Electronics firms paced a sharp decline in the tech sector and the Nasdaq composite dropped the hardest among the major indexes on Tuesday, down 1.6%.
Volume grew on both main exchanges, according to early data, signifying a new distribution day, or unusually heavy institutional selling.
The Nasdaq composite gave back more than half of last week’s stout 1.9% gain. Among IBD’s 197 industry groups, at least five electronics-related groups sank 1.5% or more, including semiconductor equipment, fabless semiconductors, contract manufacturing and chipmaking.
IBD’S TAKE: Which were the best 10 industry groups in the market today? And the 10 worst? See the price changes of all 197 industry groups by viewing the entire “Industry Sub-Group Rankings,” available at Data Tables in the Stock Lists section of Investors.com.
The S&P 500 slipped nearly 0.8% while the Dow Jones industrial average fell 0.5%. A rebound in department store, home furnishings retailing, consumer lending, jewelry, ship transport, discount retail and superregional bank stocks helped cushion the blow. Investor demand for banks rose as the yield on the benchmark U.S. 10-year Treasury bond jumped 6 basis points to 2.20% on the back of comments by Fed chief Janet Yellen that appeared to favor additional interest-rate hikes this year.
The Dow utility average, also sensitive to interest rates, caved more than 1.4%.
Investors who are sitting on large gains in the semiconductor sector need to keep a hawklike eye on sell signals or other indications that these leaders are ready to take a significant break.
Lam Research (LRCX), KLA Tencor (KLAC), Applied Materials (AMAT) and ASML Holding (ASML) are all leaders in the Chips sector, which through Monday’s close ranked second among 33 IBD broad sectors; Electronics took the top spot.
Lam, a member of the IBD 50, dropped more than 2.9% to 144.62 in heavy volume. The supplier of systems for wafer etching and cleaning slid further below its rising 50-day moving average. The undercut of the key support line is Lam’s first significant move below that line since late April of 2016.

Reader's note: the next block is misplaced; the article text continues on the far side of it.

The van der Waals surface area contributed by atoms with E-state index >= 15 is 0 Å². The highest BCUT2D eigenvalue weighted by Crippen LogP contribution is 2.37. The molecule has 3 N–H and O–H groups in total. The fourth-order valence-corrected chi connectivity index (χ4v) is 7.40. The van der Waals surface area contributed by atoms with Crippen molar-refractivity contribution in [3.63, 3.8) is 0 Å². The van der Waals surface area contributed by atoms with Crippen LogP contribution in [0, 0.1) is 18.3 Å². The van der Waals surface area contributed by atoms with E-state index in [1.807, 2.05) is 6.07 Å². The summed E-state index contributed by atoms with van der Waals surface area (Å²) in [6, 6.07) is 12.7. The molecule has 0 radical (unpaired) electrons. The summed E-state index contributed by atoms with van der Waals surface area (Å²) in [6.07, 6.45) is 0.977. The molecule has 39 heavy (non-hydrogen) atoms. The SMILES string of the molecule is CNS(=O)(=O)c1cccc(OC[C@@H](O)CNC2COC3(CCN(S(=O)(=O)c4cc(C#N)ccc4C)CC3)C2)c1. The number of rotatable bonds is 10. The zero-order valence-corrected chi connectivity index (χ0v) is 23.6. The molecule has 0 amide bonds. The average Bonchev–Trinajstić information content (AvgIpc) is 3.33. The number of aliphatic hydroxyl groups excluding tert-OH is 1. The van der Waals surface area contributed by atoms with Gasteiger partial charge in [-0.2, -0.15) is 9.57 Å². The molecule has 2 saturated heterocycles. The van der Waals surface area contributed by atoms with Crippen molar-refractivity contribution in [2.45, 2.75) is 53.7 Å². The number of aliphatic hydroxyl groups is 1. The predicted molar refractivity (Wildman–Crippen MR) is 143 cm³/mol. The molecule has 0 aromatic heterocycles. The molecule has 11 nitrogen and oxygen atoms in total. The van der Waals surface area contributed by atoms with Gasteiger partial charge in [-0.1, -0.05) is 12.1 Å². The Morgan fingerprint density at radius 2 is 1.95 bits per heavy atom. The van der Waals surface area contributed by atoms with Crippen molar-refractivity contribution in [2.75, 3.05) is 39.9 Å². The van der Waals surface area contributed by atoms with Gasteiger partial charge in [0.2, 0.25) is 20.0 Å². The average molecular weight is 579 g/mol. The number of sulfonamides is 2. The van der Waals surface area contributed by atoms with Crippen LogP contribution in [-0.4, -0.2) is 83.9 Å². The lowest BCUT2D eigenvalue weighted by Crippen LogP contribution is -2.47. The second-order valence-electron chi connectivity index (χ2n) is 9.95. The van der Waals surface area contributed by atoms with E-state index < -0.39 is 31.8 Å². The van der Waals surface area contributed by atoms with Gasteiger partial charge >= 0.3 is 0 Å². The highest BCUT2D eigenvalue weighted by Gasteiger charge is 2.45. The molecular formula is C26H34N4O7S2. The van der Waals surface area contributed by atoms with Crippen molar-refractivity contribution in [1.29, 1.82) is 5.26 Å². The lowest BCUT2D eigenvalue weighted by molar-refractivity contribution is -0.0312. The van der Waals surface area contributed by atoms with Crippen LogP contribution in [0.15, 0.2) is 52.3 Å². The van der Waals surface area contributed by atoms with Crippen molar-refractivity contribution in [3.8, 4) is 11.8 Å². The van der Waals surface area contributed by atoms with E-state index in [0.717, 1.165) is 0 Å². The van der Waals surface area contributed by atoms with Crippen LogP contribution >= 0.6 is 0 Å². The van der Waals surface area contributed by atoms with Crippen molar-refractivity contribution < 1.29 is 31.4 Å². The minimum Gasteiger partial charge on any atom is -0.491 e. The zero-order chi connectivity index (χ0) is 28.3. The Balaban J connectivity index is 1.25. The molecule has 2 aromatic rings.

Given Lam’s big run over the past year, it’s sensible now to take at least partial gains.
Lam initially broke out of a long first-stage saucer-with-handle base at 83.61 in June 2016. After a slow start, the large-cap tech began to accelerate its gains and show heavy turnover in July through October of the same year. At its recent peak of 167.05, Lam gained as much as 99%.
KLA, meanwhile, is also issuing a sell signal as it fell even further below its 50-day line. Shares dropped more than 2% to 93.8 and are now 14% off the 52-week peak of 109.59.
Applied Materials, the $45 billion large-cap leader in IBD’s semiconductor equipment group, also took out its 50-day moving average with a nearly 3% loss to 41.89 in volume that grew 25% above normal levels. ASML, down 1% to 132.37, is also testing its 50-day line.
Elsewhere in the chip sector, thinly traded Power Integrations (POWI) bucked the widespread decline, rising nearly 3% to 74.90 after winning a supply deal from Apple (AAPL). Volume shot more than five times Power’s 50-day average of 163,000 shares.
Fund sponsorship in Power Integration, a small cap at $2.2 billion, has risen over the long term. At the end of the first quarter, a total 370 mutual and hedge funds owned shares, up from 319 in the year-ago quarter.
Apple sank more than 1% to 143.74 in quiet volume. A further drop below the 50- and 10-week moving averages would affirm a pair of sell signals triggered two weeks ago: a sharp drop through these key support lines, and a round-trip of gains after Apple rushed past a 141.12 three-weeks-tight follow-on entry point.